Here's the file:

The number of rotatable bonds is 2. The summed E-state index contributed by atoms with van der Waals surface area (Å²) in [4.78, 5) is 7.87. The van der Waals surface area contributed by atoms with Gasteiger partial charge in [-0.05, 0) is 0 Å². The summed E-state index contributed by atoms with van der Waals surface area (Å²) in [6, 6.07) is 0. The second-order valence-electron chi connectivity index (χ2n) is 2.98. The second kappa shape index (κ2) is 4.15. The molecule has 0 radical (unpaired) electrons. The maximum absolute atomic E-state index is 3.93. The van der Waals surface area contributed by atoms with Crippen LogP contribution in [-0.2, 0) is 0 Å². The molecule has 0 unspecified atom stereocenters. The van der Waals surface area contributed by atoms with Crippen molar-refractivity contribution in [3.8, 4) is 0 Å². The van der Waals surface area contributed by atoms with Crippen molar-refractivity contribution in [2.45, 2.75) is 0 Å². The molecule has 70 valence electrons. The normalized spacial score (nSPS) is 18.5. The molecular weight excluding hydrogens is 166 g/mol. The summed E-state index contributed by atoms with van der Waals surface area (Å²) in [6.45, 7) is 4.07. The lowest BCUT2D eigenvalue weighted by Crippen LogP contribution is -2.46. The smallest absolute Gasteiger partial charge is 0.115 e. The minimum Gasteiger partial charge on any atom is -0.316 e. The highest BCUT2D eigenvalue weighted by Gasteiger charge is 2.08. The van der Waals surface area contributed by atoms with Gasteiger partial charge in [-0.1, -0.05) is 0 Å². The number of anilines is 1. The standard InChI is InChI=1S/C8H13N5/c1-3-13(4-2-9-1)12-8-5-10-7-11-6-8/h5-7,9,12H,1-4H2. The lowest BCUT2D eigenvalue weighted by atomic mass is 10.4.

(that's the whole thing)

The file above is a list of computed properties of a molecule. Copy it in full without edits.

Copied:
The number of rotatable bonds is 2. The summed E-state index contributed by atoms with van der Waals surface area (Å²) in [4.78, 5) is 7.87. The van der Waals surface area contributed by atoms with Gasteiger partial charge in [-0.05, 0) is 0 Å². The summed E-state index contributed by atoms with van der Waals surface area (Å²) in [6, 6.07) is 0. The second-order valence-electron chi connectivity index (χ2n) is 2.98. The second kappa shape index (κ2) is 4.15. The molecule has 0 radical (unpaired) electrons. The maximum absolute atomic E-state index is 3.93. The van der Waals surface area contributed by atoms with Crippen LogP contribution in [-0.2, 0) is 0 Å². The molecule has 0 unspecified atom stereocenters. The van der Waals surface area contributed by atoms with Crippen molar-refractivity contribution in [3.8, 4) is 0 Å². The van der Waals surface area contributed by atoms with Crippen molar-refractivity contribution in [2.45, 2.75) is 0 Å². The molecule has 70 valence electrons. The normalized spacial score (nSPS) is 18.5. The molecular weight excluding hydrogens is 166 g/mol. The summed E-state index contributed by atoms with van der Waals surface area (Å²) in [6.45, 7) is 4.07. The lowest BCUT2D eigenvalue weighted by Crippen LogP contribution is -2.46. The smallest absolute Gasteiger partial charge is 0.115 e. The minimum Gasteiger partial charge on any atom is -0.316 e. The highest BCUT2D eigenvalue weighted by Gasteiger charge is 2.08. The van der Waals surface area contributed by atoms with Gasteiger partial charge in [-0.1, -0.05) is 0 Å². The number of anilines is 1. The standard InChI is InChI=1S/C8H13N5/c1-3-13(4-2-9-1)12-8-5-10-7-11-6-8/h5-7,9,12H,1-4H2. The lowest BCUT2D eigenvalue weighted by atomic mass is 10.4.